Two decades after Garbage was a seminal ’90s alt-rock band, they’re touring their sixth album, “Strange Little Birds,” and coming to Portland on Sept. 18. This month’s cover feature is a Q&A with drummer and producer Butch Vig on Garbage’s self-created record label, Shirley Manson speaking for the band and the evolution of alternative music.
Live in Portland February 25, 2018 | Wonder Ballroom
The search for identity is a theme that can be applied, today specifically, across a spectrum: from the ultra-personal exploration to the identity crisis that has our country engaged in social and political brinkmanship on a near daily basis. Musicians have unique means of exploring this theme, able to engage in both the physical element of music creation and the tool of metaphor (or sometimes literalness) in lyricism. Whether we agree to it or not, as an audience we are invited on this exploration, and when done well, we extract meaning from an artist’s personal questions to be applied to our own lives and worlds.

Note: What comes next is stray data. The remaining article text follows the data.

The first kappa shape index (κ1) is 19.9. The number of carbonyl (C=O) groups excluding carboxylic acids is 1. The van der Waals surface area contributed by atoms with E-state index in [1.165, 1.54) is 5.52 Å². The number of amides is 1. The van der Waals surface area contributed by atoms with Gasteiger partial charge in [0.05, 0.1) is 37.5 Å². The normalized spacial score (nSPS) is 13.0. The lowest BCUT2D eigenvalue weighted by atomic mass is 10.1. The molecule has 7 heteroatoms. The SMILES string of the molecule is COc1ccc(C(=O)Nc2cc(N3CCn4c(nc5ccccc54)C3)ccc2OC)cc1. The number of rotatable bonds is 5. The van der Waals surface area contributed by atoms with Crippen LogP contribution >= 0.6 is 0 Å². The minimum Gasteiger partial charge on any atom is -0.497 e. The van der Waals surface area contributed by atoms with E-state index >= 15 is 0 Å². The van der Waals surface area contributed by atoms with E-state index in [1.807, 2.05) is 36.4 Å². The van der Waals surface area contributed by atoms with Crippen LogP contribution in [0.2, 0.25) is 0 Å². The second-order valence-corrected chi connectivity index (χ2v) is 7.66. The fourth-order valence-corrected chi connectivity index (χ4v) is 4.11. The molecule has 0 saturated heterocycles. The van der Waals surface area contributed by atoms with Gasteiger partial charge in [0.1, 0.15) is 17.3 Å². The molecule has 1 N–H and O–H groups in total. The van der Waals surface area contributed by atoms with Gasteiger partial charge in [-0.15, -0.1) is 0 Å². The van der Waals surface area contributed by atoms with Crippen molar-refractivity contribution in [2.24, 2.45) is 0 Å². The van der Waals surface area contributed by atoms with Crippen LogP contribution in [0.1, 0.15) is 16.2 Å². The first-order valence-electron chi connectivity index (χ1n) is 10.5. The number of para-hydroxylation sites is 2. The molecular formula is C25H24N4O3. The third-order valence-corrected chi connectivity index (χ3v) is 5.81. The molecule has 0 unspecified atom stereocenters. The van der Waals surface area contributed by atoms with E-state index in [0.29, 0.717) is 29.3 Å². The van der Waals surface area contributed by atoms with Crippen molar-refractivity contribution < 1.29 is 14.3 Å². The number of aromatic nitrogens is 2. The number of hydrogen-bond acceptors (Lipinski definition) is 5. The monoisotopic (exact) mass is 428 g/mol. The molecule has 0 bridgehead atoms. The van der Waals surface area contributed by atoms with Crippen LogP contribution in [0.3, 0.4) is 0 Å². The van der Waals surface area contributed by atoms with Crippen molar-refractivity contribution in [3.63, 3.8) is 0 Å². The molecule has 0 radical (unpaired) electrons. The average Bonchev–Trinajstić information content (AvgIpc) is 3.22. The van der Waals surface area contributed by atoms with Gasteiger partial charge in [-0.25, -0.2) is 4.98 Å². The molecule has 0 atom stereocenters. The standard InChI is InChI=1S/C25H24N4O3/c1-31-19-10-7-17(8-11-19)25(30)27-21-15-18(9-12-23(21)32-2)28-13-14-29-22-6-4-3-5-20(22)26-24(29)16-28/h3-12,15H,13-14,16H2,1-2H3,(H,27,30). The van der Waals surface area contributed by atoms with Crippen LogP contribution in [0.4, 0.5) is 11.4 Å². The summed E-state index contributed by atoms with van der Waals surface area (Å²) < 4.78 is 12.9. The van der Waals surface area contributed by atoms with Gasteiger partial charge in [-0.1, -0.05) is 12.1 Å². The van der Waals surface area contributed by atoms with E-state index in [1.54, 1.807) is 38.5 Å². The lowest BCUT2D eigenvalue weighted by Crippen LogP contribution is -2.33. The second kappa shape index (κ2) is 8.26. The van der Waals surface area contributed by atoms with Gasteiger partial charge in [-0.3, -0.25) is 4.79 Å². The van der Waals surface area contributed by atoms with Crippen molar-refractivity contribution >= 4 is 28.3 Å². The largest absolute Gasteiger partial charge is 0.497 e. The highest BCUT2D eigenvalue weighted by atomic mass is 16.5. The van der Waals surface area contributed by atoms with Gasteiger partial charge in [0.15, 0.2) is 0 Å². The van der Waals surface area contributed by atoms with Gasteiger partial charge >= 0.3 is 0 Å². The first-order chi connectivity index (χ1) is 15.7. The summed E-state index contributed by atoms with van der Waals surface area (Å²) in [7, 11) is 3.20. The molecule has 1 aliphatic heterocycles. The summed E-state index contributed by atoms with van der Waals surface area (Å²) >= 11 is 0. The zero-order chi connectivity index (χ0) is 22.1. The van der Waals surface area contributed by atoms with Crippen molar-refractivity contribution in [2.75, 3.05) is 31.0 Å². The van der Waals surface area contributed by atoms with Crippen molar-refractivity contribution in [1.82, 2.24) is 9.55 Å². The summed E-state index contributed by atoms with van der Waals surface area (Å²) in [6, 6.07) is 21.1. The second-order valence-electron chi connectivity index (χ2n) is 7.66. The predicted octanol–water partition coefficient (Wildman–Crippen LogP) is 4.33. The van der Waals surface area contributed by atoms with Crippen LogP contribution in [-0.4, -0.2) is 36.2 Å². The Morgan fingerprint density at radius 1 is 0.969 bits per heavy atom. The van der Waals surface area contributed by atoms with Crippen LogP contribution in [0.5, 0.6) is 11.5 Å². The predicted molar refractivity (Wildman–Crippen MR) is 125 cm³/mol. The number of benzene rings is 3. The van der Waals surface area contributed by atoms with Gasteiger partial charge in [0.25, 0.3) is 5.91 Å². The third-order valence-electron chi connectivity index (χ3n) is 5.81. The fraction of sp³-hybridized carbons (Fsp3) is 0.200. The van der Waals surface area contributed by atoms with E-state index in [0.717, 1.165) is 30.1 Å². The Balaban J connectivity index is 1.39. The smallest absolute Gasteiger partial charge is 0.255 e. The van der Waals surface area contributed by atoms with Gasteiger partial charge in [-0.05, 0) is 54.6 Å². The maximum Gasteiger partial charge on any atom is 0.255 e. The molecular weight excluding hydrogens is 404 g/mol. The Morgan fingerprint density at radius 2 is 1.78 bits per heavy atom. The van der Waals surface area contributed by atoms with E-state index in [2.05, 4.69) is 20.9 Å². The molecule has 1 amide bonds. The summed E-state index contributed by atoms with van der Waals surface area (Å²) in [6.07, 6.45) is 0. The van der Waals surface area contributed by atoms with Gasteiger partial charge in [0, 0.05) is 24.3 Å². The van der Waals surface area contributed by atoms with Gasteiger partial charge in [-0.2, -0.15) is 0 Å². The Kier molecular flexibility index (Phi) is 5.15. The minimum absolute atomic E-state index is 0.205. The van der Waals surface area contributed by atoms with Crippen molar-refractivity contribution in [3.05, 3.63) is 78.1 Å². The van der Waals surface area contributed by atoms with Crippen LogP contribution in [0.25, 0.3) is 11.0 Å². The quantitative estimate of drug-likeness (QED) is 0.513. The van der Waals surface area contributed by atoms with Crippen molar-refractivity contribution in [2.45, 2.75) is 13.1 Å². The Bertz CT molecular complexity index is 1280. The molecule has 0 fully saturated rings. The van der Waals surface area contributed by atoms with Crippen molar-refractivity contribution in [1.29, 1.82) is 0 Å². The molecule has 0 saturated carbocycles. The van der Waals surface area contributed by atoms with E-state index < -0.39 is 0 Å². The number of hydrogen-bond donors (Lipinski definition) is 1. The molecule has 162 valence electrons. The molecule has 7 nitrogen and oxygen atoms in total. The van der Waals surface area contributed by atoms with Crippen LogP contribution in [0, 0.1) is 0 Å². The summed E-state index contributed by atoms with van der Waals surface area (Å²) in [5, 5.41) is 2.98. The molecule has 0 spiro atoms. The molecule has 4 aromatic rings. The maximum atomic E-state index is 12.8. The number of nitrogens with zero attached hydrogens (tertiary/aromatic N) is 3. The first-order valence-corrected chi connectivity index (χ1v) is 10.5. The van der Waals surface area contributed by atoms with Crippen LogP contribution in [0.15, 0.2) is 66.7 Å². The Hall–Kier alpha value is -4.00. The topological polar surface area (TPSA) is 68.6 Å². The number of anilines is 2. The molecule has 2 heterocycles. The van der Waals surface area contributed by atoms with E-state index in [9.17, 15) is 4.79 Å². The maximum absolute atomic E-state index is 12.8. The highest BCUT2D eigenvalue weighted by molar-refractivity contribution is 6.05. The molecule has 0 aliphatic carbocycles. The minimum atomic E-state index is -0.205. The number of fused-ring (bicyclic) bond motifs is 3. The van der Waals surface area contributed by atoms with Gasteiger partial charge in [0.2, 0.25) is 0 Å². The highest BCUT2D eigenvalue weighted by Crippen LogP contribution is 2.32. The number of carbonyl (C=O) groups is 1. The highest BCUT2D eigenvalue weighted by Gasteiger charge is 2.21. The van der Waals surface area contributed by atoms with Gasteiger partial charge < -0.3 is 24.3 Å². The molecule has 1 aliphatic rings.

Identity is the muse of tUnE-yArDs’ most recent release, I Can Feel You Creep Into My Private Life, which maps out an utterly personal track for Merrill Garbus, the lyricist and frontwoman for the duo. In the time between the last release, 2014’s Nikki Nack, and the new record, Garbus sought out myriad methods of ripping herself from comfort zones and confronting questions about her identity and place in the world. To kick-start that process, she picked up a DJ-ing gig without knowing how to DJ, took classical voice lessons, dove headlong into new beat making techniques and sounds and decided to try to better understand whiteness in today’s world.